Beacons also have utility in the realm of city governance. Together with an official NYC app, a City-wide beacon infrastructure, would allow the de Blasio administration to forge new channels of engagement with its constituents, as well as stretch public resources by replacing tasks or functions that previously had to be performed manually.
Beacons could provide many opportunities for creating greater efficiencies and transparencies in government. Highly accurate geolocation technology could greatly improve the intelligence and efficacy of the City’s 311 platform, both for users as well as for the Mayor’s Office. Beacon-afforded, location-sensitive messaging could also replace confusing street signs governing parking, street-closures for filming, alerts for street-cleaning, and refuse dumping, just for example. Beacons could also bring greater transparency to those infamous Privately-Owned-Public-Spaces, made famous by Occupy Wall Street, by providing visitors with information about opening hours and rules. Beacon infrastructure could also facilitate the City’s deployment of context-appropriate safety messages in parks and other public spaces, and provide the City with better insights as to these spaces’ use.
A city-wide beacon infrastructure could also better leverage the resources of libraries and schools, and greatly increase efficiencies, and health and safety standards in hospitals and eldercare (where, for example, a doctor could have a patient’s health history and test results load to an iPad when he walks into a room). Beacons could also bring meaningful improvements in mobility and city navigation to the disabled and visually impaired — by triggering a vibrating app at a safe street crossing or by alerting the wheelchair-bound to nearby subway elevators or wheelchair accessible entryways.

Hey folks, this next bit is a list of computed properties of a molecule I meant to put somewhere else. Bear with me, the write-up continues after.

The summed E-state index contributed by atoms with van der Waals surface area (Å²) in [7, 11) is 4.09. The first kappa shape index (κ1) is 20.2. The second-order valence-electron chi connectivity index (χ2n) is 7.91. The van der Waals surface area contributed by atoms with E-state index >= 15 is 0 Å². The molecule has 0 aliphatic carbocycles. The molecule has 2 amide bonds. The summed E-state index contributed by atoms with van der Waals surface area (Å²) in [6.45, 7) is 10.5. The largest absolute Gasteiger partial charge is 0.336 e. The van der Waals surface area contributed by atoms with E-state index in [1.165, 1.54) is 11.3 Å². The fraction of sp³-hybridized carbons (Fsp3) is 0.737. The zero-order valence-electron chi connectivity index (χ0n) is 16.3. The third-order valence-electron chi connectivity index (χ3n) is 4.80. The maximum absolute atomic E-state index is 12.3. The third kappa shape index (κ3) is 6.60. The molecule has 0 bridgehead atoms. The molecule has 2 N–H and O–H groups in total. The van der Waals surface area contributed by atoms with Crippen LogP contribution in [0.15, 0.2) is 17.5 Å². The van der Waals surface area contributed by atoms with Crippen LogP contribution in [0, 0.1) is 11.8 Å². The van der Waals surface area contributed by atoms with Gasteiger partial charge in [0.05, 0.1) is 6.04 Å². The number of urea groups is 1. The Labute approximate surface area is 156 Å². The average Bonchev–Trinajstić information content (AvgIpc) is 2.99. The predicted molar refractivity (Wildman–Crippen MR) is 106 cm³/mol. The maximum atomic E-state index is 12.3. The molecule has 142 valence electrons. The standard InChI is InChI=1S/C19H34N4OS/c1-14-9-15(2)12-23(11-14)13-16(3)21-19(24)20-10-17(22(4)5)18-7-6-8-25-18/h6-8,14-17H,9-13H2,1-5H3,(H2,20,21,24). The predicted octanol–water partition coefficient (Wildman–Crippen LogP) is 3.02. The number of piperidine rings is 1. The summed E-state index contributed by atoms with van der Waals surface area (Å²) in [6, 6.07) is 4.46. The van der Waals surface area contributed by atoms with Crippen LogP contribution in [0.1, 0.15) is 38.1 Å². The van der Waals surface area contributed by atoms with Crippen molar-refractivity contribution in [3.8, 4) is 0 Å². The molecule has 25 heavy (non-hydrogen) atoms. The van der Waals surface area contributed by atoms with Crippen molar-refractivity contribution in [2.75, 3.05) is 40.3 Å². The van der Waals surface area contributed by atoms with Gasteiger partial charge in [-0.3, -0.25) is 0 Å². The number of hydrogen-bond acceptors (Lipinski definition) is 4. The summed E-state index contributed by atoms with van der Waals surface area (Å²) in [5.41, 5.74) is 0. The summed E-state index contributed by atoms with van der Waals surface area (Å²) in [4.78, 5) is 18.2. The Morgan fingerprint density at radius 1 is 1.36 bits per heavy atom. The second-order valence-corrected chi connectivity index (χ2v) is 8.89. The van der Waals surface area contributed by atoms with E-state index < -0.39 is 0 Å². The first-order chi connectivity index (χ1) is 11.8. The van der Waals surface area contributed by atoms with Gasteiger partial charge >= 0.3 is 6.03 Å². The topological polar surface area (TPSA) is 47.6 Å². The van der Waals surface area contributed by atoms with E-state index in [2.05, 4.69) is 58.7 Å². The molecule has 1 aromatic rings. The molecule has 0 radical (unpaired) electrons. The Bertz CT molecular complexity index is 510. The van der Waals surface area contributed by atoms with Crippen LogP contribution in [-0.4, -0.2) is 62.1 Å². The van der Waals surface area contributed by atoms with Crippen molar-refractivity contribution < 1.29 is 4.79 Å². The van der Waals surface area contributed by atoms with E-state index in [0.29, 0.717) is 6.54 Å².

Furthermore, sensors throughout the city could also become essential digital infrastructure for emergency management, and function as a key part of efforts to bolster the City’s resilience to future storm events and natural disasters. The technology would allow for contextual messaging regarding nearby safety shelters and proximate evacuation routes, for instance, as well as facilitate other real-time government-issued updates and alerts. So too, a geotargeting platform could also promote the efforts of first responders, and other emergency personnel in local emergency events.
While some of our ideas for New York City might seem far-fetched, beacon technology is already here, waiting to be deployed. Early experiments have proven beacons’ immense and transformative potential, and we, as freshly-minted New Yorkers, embrace beacon-enabled urban innovations as part of our vision for the immediate future of our City.
We hope you’re listening, Mayor de Blasio. The beacon is in your court.
And, if you missed them, here are our installments from earlier this week: